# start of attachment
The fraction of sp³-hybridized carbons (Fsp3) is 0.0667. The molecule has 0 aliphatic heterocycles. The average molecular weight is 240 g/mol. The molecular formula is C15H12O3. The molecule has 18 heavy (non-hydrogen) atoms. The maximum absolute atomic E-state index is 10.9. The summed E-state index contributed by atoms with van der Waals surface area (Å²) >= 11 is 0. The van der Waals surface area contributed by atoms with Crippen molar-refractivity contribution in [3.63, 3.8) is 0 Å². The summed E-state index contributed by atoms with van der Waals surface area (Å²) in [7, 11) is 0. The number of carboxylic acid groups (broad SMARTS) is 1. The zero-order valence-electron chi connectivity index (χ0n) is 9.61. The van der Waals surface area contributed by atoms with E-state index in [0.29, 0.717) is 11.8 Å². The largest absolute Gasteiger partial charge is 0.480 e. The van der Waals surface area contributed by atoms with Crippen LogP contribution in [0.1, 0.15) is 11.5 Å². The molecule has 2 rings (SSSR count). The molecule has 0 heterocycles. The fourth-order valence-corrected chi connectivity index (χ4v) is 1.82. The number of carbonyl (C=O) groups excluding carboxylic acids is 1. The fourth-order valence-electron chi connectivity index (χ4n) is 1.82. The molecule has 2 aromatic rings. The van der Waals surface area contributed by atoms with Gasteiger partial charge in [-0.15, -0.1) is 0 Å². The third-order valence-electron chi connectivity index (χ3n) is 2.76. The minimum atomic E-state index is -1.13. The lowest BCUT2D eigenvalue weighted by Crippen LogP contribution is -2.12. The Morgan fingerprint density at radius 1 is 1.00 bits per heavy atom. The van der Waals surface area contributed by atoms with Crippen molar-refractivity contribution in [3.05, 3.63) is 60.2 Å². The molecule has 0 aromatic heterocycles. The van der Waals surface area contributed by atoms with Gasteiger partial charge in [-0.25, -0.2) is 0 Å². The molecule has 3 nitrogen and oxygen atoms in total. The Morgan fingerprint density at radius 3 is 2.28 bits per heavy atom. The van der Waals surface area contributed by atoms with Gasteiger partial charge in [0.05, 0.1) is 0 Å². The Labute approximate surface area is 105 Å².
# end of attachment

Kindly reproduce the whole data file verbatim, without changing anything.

The fraction of sp³-hybridized carbons (Fsp3) is 0.0667. The molecule has 0 aliphatic heterocycles. The average molecular weight is 240 g/mol. The molecular formula is C15H12O3. The molecule has 18 heavy (non-hydrogen) atoms. The maximum absolute atomic E-state index is 10.9. The summed E-state index contributed by atoms with van der Waals surface area (Å²) >= 11 is 0. The van der Waals surface area contributed by atoms with Crippen molar-refractivity contribution in [3.63, 3.8) is 0 Å². The summed E-state index contributed by atoms with van der Waals surface area (Å²) in [7, 11) is 0. The number of carboxylic acid groups (broad SMARTS) is 1. The zero-order valence-electron chi connectivity index (χ0n) is 9.61. The van der Waals surface area contributed by atoms with E-state index in [0.29, 0.717) is 11.8 Å². The largest absolute Gasteiger partial charge is 0.480 e. The van der Waals surface area contributed by atoms with Crippen LogP contribution in [0.1, 0.15) is 11.5 Å². The molecule has 2 rings (SSSR count). The molecule has 0 heterocycles. The fourth-order valence-corrected chi connectivity index (χ4v) is 1.82. The number of carbonyl (C=O) groups excluding carboxylic acids is 1. The fourth-order valence-electron chi connectivity index (χ4n) is 1.82. The molecule has 2 aromatic rings. The van der Waals surface area contributed by atoms with Gasteiger partial charge in [-0.15, -0.1) is 0 Å². The third-order valence-electron chi connectivity index (χ3n) is 2.76. The minimum atomic E-state index is -1.13. The lowest BCUT2D eigenvalue weighted by Crippen LogP contribution is -2.12. The Morgan fingerprint density at radius 1 is 1.00 bits per heavy atom. The van der Waals surface area contributed by atoms with Crippen molar-refractivity contribution in [3.05, 3.63) is 60.2 Å². The molecule has 0 aromatic heterocycles. The van der Waals surface area contributed by atoms with Gasteiger partial charge in [-0.25, -0.2) is 0 Å². The molecule has 3 nitrogen and oxygen atoms in total. The Morgan fingerprint density at radius 3 is 2.28 bits per heavy atom. The van der Waals surface area contributed by atoms with Gasteiger partial charge in [0.05, 0.1) is 0 Å². The Labute approximate surface area is 105 Å².